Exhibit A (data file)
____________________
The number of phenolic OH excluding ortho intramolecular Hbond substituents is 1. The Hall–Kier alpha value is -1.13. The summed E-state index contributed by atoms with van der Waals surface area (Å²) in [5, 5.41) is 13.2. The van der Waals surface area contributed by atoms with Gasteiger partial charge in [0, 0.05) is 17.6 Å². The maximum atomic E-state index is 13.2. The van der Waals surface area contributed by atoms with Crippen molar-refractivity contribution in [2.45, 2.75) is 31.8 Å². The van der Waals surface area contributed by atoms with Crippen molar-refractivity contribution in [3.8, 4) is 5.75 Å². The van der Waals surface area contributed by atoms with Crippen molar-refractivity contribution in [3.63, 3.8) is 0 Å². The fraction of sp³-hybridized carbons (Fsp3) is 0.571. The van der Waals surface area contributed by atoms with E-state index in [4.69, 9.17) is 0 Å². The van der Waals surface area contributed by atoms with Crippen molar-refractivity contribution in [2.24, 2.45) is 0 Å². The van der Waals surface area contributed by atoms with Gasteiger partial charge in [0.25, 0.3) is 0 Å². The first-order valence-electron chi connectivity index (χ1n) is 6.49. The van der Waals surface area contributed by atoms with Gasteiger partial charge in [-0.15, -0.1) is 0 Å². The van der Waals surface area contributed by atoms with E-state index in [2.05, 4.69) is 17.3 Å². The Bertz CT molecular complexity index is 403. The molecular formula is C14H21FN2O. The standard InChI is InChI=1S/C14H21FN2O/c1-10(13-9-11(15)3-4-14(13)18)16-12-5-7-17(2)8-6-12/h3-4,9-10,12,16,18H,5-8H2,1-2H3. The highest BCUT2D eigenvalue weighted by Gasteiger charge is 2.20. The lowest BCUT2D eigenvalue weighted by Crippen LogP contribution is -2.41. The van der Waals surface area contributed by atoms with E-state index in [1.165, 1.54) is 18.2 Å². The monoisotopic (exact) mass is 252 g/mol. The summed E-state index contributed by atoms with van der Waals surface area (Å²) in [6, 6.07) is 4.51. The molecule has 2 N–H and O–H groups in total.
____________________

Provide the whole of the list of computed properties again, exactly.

The number of phenolic OH excluding ortho intramolecular Hbond substituents is 1. The Hall–Kier alpha value is -1.13. The summed E-state index contributed by atoms with van der Waals surface area (Å²) in [5, 5.41) is 13.2. The van der Waals surface area contributed by atoms with Gasteiger partial charge in [0, 0.05) is 17.6 Å². The maximum atomic E-state index is 13.2. The van der Waals surface area contributed by atoms with Crippen molar-refractivity contribution in [2.45, 2.75) is 31.8 Å². The van der Waals surface area contributed by atoms with Crippen molar-refractivity contribution in [3.8, 4) is 5.75 Å². The van der Waals surface area contributed by atoms with Crippen molar-refractivity contribution in [3.63, 3.8) is 0 Å². The fraction of sp³-hybridized carbons (Fsp3) is 0.571. The van der Waals surface area contributed by atoms with E-state index in [4.69, 9.17) is 0 Å². The van der Waals surface area contributed by atoms with Crippen molar-refractivity contribution in [2.24, 2.45) is 0 Å². The van der Waals surface area contributed by atoms with Gasteiger partial charge in [0.25, 0.3) is 0 Å². The first-order valence-electron chi connectivity index (χ1n) is 6.49. The van der Waals surface area contributed by atoms with Gasteiger partial charge in [-0.15, -0.1) is 0 Å². The van der Waals surface area contributed by atoms with E-state index in [2.05, 4.69) is 17.3 Å². The Bertz CT molecular complexity index is 403. The molecular formula is C14H21FN2O. The standard InChI is InChI=1S/C14H21FN2O/c1-10(13-9-11(15)3-4-14(13)18)16-12-5-7-17(2)8-6-12/h3-4,9-10,12,16,18H,5-8H2,1-2H3. The highest BCUT2D eigenvalue weighted by Gasteiger charge is 2.20. The lowest BCUT2D eigenvalue weighted by Crippen LogP contribution is -2.41. The van der Waals surface area contributed by atoms with E-state index in [1.165, 1.54) is 18.2 Å². The monoisotopic (exact) mass is 252 g/mol. The summed E-state index contributed by atoms with van der Waals surface area (Å²) in [6, 6.07) is 4.51. The molecule has 2 N–H and O–H groups in total.